I am not musical. I have told my husband before that I think I could do just fine without the music portion of a worship service. Don’t get me wrong—I enjoy music. It’s just that trying to focus on singing something close to the right note and singing it at the right time can be very distracting. You know that person who gets excited and belts out an awkward, squeaky note completely solo at the wrong time because they have no sense of rhythm? That’s me.
Just give me that twenty minutes to reflect quietly on God’s goodness and pray silently—I could probably offer Him just as much of my heart that way as I could singing the words to a song that someone else wrote.
Well, this week I had an experience that forced me to revisit my attitude about the power of music in worship. We do our morning run at a middle school track near our home. Lately, a college marching band has been using the corresponding field to practice for an upcoming international competition.
A couple of days ago, a young lady was alone near one end of the field, trying to master what seemed to be a difficult part on her French horn. It sounded ghastly, but that wasn’t the problem. The problem was the nature of the tune. It felt like something struggling, faltering and spiraling downward, ending in a low, emphatic whomp tone. I’m sure Eeyore must have composed it.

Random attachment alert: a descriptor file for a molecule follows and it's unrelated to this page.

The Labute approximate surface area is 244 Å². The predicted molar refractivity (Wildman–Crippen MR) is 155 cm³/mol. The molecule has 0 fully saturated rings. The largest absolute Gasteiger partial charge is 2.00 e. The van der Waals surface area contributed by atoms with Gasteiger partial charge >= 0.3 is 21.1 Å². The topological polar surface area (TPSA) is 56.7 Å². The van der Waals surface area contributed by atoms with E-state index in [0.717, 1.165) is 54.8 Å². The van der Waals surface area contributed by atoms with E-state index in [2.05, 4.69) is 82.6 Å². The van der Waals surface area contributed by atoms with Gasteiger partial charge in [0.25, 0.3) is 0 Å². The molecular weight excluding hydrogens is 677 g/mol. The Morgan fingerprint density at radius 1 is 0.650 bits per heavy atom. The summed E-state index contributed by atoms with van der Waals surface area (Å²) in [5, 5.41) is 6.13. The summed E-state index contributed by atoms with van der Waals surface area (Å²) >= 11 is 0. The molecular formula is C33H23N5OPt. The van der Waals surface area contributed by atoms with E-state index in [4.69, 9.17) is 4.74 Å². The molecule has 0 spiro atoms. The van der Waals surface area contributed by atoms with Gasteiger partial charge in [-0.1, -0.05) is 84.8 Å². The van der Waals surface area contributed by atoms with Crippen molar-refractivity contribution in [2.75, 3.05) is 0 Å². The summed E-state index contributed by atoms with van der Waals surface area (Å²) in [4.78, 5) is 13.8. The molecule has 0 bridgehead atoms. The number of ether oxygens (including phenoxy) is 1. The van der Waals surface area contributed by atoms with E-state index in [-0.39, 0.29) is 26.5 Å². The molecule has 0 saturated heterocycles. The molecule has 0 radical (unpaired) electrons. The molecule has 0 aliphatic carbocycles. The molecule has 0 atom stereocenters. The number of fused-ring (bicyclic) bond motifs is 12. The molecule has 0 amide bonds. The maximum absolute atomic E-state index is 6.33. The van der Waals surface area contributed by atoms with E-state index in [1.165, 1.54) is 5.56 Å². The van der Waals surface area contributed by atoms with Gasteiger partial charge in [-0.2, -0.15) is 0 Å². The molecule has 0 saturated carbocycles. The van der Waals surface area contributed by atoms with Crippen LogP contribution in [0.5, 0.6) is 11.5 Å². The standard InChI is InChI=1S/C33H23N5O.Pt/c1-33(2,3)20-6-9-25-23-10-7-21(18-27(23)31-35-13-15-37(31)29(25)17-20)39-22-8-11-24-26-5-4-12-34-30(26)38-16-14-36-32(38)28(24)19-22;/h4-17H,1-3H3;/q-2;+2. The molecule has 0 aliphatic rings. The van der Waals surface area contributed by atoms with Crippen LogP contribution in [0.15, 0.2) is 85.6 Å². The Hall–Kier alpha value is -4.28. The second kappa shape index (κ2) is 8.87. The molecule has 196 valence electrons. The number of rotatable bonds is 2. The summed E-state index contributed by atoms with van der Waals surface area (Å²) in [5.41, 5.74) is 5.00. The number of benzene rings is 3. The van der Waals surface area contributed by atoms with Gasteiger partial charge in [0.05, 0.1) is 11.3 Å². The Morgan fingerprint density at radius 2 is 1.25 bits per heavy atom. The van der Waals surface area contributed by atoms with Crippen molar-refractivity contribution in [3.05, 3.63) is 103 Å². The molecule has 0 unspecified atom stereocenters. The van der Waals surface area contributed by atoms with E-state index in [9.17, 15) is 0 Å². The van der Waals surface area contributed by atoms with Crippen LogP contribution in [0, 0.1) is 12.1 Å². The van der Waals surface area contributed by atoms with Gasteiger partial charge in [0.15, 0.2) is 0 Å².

I was on my last couple of laps and exhausted, needing motivation to push through. I noticed that when we came near enough to hear the French horn, I felt mocked and discouraged and wondered if I could make it.
So, I concede—music is powerful and it does move people. In this particular case it was rather de-motivational. I can see, however, that song can be a means of inspiring and inviting people to experience and express their love for God. Plus, He seems to like it. Music obviously predates human history—creatures in heaven have instruments and know how to play them (Rev 5:8-9). What are the harps of God anyway (Rev 15:2-3)?
Music is associated with praise, worship, and celebration throughout the Bible. We can’t forget David (a man after God’s own heart), who was an accomplished musician and composed many worship songs. And to tell you the truth, the reason I accidentally display my lack of musical skill in a worship service is because I am moved by the lyrics, pouring my heart out to God, and I forget to attend to the painful task of getting the technical end right. In spite of the fact that it is not my gift, music inspires and invites me to worship God.
Perhaps that’s what music has always been—a beautiful way to declare adoration for God. Maybe that’s why such a large percentage of secular songs are love songs. Our natural inclination is to use music to exalt, praise, and adore. Singing about romantic love might just be the closest substitute for someone who hasn’t experienced the love of God.